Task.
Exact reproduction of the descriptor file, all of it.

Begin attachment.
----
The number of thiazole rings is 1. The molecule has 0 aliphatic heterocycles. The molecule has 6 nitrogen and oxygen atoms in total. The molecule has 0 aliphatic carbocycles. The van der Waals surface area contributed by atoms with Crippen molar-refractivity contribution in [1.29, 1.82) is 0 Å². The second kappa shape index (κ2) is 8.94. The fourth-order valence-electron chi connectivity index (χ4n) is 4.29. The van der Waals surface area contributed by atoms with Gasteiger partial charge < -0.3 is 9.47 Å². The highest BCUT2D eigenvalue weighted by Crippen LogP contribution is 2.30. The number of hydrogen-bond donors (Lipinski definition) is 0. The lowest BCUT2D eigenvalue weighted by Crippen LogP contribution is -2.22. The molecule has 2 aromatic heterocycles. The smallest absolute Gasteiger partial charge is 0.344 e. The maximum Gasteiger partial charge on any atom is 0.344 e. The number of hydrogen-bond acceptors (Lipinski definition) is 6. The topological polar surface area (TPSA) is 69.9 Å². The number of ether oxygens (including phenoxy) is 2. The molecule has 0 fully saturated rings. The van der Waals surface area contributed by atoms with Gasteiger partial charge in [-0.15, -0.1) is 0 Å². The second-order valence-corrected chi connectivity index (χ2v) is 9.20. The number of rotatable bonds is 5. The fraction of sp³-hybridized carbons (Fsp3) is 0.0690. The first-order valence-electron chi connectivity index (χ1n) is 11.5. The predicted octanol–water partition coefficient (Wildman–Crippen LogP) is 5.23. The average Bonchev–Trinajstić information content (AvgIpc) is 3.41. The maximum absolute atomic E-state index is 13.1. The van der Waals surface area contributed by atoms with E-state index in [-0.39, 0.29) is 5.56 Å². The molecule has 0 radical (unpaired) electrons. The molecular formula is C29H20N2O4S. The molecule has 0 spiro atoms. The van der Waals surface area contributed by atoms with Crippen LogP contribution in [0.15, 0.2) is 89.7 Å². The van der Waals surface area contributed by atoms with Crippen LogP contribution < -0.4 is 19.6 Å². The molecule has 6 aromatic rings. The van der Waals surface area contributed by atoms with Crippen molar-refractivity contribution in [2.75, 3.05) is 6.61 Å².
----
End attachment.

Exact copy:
The number of thiazole rings is 1. The molecule has 0 aliphatic heterocycles. The molecule has 6 nitrogen and oxygen atoms in total. The molecule has 0 aliphatic carbocycles. The van der Waals surface area contributed by atoms with Crippen molar-refractivity contribution in [1.29, 1.82) is 0 Å². The second kappa shape index (κ2) is 8.94. The fourth-order valence-electron chi connectivity index (χ4n) is 4.29. The van der Waals surface area contributed by atoms with Gasteiger partial charge < -0.3 is 9.47 Å². The highest BCUT2D eigenvalue weighted by Crippen LogP contribution is 2.30. The number of hydrogen-bond donors (Lipinski definition) is 0. The lowest BCUT2D eigenvalue weighted by Crippen LogP contribution is -2.22. The molecule has 2 aromatic heterocycles. The smallest absolute Gasteiger partial charge is 0.344 e. The maximum Gasteiger partial charge on any atom is 0.344 e. The number of hydrogen-bond acceptors (Lipinski definition) is 6. The topological polar surface area (TPSA) is 69.9 Å². The number of ether oxygens (including phenoxy) is 2. The molecule has 0 fully saturated rings. The van der Waals surface area contributed by atoms with Gasteiger partial charge in [-0.15, -0.1) is 0 Å². The second-order valence-corrected chi connectivity index (χ2v) is 9.20. The number of rotatable bonds is 5. The fraction of sp³-hybridized carbons (Fsp3) is 0.0690. The first-order valence-electron chi connectivity index (χ1n) is 11.5. The predicted octanol–water partition coefficient (Wildman–Crippen LogP) is 5.23. The average Bonchev–Trinajstić information content (AvgIpc) is 3.41. The maximum absolute atomic E-state index is 13.1. The van der Waals surface area contributed by atoms with E-state index in [-0.39, 0.29) is 5.56 Å². The molecule has 0 radical (unpaired) electrons. The molecular formula is C29H20N2O4S. The molecule has 0 spiro atoms. The van der Waals surface area contributed by atoms with Crippen LogP contribution in [0.15, 0.2) is 89.7 Å². The van der Waals surface area contributed by atoms with Crippen LogP contribution < -0.4 is 19.6 Å². The molecule has 6 aromatic rings. The van der Waals surface area contributed by atoms with Crippen molar-refractivity contribution in [2.75, 3.05) is 6.61 Å².